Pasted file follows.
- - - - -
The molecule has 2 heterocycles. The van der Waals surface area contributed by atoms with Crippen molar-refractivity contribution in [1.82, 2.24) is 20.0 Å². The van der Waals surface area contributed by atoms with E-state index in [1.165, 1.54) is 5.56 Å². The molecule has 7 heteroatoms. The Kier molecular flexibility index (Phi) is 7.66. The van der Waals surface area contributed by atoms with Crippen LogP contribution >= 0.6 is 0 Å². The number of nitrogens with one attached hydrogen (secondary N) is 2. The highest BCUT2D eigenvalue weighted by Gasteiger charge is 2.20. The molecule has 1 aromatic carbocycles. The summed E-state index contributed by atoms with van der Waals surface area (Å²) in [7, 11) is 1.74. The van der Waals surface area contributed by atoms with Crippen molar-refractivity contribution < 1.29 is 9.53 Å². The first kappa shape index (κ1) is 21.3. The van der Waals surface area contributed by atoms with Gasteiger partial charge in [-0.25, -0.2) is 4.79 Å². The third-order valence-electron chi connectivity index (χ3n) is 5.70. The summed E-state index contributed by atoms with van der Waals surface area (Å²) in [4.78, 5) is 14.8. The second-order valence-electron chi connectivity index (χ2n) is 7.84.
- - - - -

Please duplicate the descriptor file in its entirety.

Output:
The molecule has 2 heterocycles. The van der Waals surface area contributed by atoms with Crippen molar-refractivity contribution in [1.82, 2.24) is 20.0 Å². The van der Waals surface area contributed by atoms with E-state index in [1.165, 1.54) is 5.56 Å². The molecule has 7 heteroatoms. The Kier molecular flexibility index (Phi) is 7.66. The van der Waals surface area contributed by atoms with Crippen LogP contribution >= 0.6 is 0 Å². The number of nitrogens with one attached hydrogen (secondary N) is 2. The highest BCUT2D eigenvalue weighted by Gasteiger charge is 2.20. The molecule has 1 aromatic carbocycles. The summed E-state index contributed by atoms with van der Waals surface area (Å²) in [7, 11) is 1.74. The van der Waals surface area contributed by atoms with Crippen molar-refractivity contribution < 1.29 is 9.53 Å². The first kappa shape index (κ1) is 21.3. The van der Waals surface area contributed by atoms with Gasteiger partial charge in [-0.25, -0.2) is 4.79 Å². The third-order valence-electron chi connectivity index (χ3n) is 5.70. The summed E-state index contributed by atoms with van der Waals surface area (Å²) in [4.78, 5) is 14.8. The second-order valence-electron chi connectivity index (χ2n) is 7.84.